Now something we learn in this process is that not all of us have what it takes to take our particular sports world by storm. Young dreams aside, few of us are going to be the best athlete in the world in our sport. Yep, actually a really small percentage. A modest number will grow up and become really competent. So that leaves a lot of other kids to learn about running and team work and cheering people on.

B: You’re right in worrying that “winning at all costs” is problematic, since learning how to lose graciously is part of becoming a fully functioning adult. It’s, sadly, something the battle-coaches you talk about failed to teach their charges when they had the opportunity. The world doesn’t always conform with the outcome you want, and kids need to learn that that is OK. Losing a tournament shouldn’t result in tantrums. It shouldn’t end in personal recriminations. It doesn’t make a child less of a person if they don’t win a softball tournament. It doesn’t diminish their ability to draw or do math or play piano or bake. It just means they didn’t win a softball tournament. Life will go on.

P: The likelihood is that your child is not the next Derek Jeter or Serena Williams, and their work on the field isn’t the most important thing they’ll do in their life. Although the time and interest and fun you invest in them may well be the most important thing you do in your life. It may be the most important thing you give them. Not only is there love, but there is also hanging out with friends, doing something together. There is, we devoutly hope, a sense of your parents, siblings, grandparents being proud of you and all around glad you exist.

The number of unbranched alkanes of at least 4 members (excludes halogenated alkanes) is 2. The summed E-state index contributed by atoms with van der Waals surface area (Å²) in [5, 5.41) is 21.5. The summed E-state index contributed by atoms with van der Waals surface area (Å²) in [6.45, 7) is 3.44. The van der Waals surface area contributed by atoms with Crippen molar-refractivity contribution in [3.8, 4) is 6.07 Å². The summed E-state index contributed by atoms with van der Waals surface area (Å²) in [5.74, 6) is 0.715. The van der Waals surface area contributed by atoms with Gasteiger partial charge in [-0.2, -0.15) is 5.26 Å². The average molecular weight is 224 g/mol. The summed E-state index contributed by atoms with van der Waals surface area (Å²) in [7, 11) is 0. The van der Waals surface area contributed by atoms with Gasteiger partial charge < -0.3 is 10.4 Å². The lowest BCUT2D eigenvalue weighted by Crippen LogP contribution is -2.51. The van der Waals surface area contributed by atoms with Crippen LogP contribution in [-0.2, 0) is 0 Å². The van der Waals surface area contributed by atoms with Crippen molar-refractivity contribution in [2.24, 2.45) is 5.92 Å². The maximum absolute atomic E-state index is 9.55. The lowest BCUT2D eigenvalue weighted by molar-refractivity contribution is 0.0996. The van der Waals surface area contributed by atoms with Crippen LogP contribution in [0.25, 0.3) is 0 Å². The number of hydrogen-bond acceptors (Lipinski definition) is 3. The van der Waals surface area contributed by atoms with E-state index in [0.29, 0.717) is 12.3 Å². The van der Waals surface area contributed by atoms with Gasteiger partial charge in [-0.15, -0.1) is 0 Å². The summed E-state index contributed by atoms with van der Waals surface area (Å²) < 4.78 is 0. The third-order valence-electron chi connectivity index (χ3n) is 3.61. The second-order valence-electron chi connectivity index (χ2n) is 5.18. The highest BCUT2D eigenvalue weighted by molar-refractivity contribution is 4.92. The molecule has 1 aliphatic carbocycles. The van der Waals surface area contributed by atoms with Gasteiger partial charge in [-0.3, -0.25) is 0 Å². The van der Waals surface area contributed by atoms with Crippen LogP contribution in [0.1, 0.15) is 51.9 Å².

B: The one bit of relief I find in this letter is that the writer doesn’t implicate parents in being the sports-crazed bad seeds. Honestly, since the perpetrators of bad behavior were opposing team coaches, it makes me wonder (reading DEEPLY between the lines) if there isn’t a personal issue between the two of them.

Now, they may have learned how to coach from watching too many film clips of coaches kicking dust on an ump’s shoes, and you may have had the misfortune of getting two people with severe anger management issues. And any reason for petulant behavior like that is inexcusable. But you may have—let’s face it, mostly likely have—been witnessing the expression of issues that have nothing to do with the game at hand. Maybe the coaches were romantic rivals. Maybe they’re former lovers. Maybe it was a perfect storm of bad juju, and Coach A just had a fight with his/her significant other while Coach B was fighting a vicious toothache. Or maybe they’re narcissistic win-hounds who will wear sackcloth and ashes if they lose a game. Bad blood will out. The kids, and the game, bore the brunt. Regardless, shame on them for engaging in an “I am the squeakiest wheel!” method of coaching.

You're out of order! You're all out of order!

You’re out of order! You’re all out of order!

P: Let’s talk about their lack of courtesy. Oh, what a disaster. Lots of towns are adopting courtesy codes. They should be urging them on the sports organizations. Sports organizations should be examining their mission statements. They should have pledges anyone, any adult, involved in the sport should sign. And there should be penalties. Although the importance of winning is certainly emphasized over playing, just about everywhere in life, isn’t it? So maybe it won’t matter to a parent if she/he is banned from ever watching their child play again as long as, by hook or by crook, they win a t-ball game. Are we ready to give this up and be neighbors, friends and oh, by the way, parents? Because this is immature, self-indulgent and distasteful.